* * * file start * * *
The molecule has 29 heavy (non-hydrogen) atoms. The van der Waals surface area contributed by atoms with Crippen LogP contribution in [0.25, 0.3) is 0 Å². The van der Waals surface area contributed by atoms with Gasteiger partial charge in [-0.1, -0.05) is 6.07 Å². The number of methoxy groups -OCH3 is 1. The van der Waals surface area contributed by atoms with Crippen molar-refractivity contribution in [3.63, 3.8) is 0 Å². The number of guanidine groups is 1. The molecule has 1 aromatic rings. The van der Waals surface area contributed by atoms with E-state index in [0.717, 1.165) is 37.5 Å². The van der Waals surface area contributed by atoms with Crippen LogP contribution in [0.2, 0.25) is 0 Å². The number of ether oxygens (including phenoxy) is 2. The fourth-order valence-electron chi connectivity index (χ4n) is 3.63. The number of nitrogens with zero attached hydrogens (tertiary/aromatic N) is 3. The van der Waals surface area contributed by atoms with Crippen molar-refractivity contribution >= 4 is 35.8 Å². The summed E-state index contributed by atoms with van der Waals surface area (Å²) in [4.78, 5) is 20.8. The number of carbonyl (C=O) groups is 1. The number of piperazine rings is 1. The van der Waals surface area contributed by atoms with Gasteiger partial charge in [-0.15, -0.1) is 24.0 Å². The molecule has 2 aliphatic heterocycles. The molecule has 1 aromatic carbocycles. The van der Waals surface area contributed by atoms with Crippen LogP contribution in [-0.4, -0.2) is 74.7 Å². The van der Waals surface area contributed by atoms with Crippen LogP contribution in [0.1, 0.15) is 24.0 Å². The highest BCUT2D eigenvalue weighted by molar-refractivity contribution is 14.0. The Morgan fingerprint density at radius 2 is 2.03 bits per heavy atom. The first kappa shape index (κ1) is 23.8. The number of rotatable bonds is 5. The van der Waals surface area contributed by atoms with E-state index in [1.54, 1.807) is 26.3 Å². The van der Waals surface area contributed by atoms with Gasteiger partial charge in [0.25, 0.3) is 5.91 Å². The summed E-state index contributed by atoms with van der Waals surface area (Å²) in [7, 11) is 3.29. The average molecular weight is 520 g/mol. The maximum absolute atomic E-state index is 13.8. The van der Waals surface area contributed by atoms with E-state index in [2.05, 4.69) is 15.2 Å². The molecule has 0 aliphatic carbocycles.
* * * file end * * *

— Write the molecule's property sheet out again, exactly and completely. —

The molecule has 29 heavy (non-hydrogen) atoms. The van der Waals surface area contributed by atoms with Crippen LogP contribution in [0.25, 0.3) is 0 Å². The van der Waals surface area contributed by atoms with Gasteiger partial charge in [-0.1, -0.05) is 6.07 Å². The number of methoxy groups -OCH3 is 1. The van der Waals surface area contributed by atoms with Crippen molar-refractivity contribution in [3.63, 3.8) is 0 Å². The number of guanidine groups is 1. The molecule has 1 aromatic rings. The van der Waals surface area contributed by atoms with E-state index in [0.717, 1.165) is 37.5 Å². The van der Waals surface area contributed by atoms with Crippen LogP contribution in [0.2, 0.25) is 0 Å². The number of ether oxygens (including phenoxy) is 2. The fourth-order valence-electron chi connectivity index (χ4n) is 3.63. The number of nitrogens with zero attached hydrogens (tertiary/aromatic N) is 3. The van der Waals surface area contributed by atoms with Crippen molar-refractivity contribution >= 4 is 35.8 Å². The summed E-state index contributed by atoms with van der Waals surface area (Å²) in [4.78, 5) is 20.8. The number of carbonyl (C=O) groups is 1. The number of piperazine rings is 1. The van der Waals surface area contributed by atoms with Gasteiger partial charge in [-0.15, -0.1) is 24.0 Å². The molecule has 2 aliphatic heterocycles. The molecule has 1 aromatic carbocycles. The van der Waals surface area contributed by atoms with Crippen LogP contribution in [-0.4, -0.2) is 74.7 Å². The van der Waals surface area contributed by atoms with Crippen LogP contribution in [0.1, 0.15) is 24.0 Å². The highest BCUT2D eigenvalue weighted by molar-refractivity contribution is 14.0. The Morgan fingerprint density at radius 2 is 2.03 bits per heavy atom. The first kappa shape index (κ1) is 23.8. The number of rotatable bonds is 5. The van der Waals surface area contributed by atoms with E-state index in [1.54, 1.807) is 26.3 Å². The van der Waals surface area contributed by atoms with Gasteiger partial charge in [0.25, 0.3) is 5.91 Å². The summed E-state index contributed by atoms with van der Waals surface area (Å²) in [7, 11) is 3.29. The average molecular weight is 520 g/mol. The maximum absolute atomic E-state index is 13.8. The van der Waals surface area contributed by atoms with E-state index in [2.05, 4.69) is 15.2 Å². The molecule has 0 aliphatic carbocycles.